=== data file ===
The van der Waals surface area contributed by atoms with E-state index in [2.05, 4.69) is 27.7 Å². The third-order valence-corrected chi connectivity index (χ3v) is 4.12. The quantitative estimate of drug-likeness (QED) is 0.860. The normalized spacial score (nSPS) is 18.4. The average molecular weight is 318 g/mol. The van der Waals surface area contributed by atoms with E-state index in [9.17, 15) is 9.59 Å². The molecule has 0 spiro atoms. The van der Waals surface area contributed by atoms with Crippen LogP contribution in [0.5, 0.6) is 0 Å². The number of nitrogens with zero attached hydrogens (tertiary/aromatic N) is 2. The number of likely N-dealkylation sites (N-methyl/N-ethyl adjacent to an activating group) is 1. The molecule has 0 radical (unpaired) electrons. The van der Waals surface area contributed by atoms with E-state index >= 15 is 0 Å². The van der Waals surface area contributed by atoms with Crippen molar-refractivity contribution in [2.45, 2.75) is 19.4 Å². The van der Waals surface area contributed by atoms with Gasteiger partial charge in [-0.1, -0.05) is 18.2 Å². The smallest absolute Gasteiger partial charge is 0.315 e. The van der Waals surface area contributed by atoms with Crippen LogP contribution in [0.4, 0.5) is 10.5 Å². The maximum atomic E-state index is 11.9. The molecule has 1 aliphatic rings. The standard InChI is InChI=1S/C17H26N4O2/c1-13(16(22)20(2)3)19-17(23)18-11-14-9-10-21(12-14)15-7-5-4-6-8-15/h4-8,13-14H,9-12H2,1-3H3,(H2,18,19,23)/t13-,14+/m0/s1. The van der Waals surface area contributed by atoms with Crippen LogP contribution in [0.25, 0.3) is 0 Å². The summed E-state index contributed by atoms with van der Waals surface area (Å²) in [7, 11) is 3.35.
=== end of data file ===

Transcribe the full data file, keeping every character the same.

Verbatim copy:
The van der Waals surface area contributed by atoms with E-state index in [2.05, 4.69) is 27.7 Å². The third-order valence-corrected chi connectivity index (χ3v) is 4.12. The quantitative estimate of drug-likeness (QED) is 0.860. The normalized spacial score (nSPS) is 18.4. The average molecular weight is 318 g/mol. The van der Waals surface area contributed by atoms with E-state index in [9.17, 15) is 9.59 Å². The molecule has 0 spiro atoms. The van der Waals surface area contributed by atoms with Crippen LogP contribution in [0.5, 0.6) is 0 Å². The number of nitrogens with zero attached hydrogens (tertiary/aromatic N) is 2. The number of likely N-dealkylation sites (N-methyl/N-ethyl adjacent to an activating group) is 1. The molecule has 0 radical (unpaired) electrons. The van der Waals surface area contributed by atoms with E-state index >= 15 is 0 Å². The van der Waals surface area contributed by atoms with Crippen molar-refractivity contribution in [2.45, 2.75) is 19.4 Å². The van der Waals surface area contributed by atoms with Gasteiger partial charge in [-0.1, -0.05) is 18.2 Å². The smallest absolute Gasteiger partial charge is 0.315 e. The van der Waals surface area contributed by atoms with Crippen LogP contribution in [0.4, 0.5) is 10.5 Å². The maximum atomic E-state index is 11.9. The molecule has 1 aliphatic rings. The standard InChI is InChI=1S/C17H26N4O2/c1-13(16(22)20(2)3)19-17(23)18-11-14-9-10-21(12-14)15-7-5-4-6-8-15/h4-8,13-14H,9-12H2,1-3H3,(H2,18,19,23)/t13-,14+/m0/s1. The van der Waals surface area contributed by atoms with Crippen LogP contribution in [0.25, 0.3) is 0 Å². The summed E-state index contributed by atoms with van der Waals surface area (Å²) in [7, 11) is 3.35.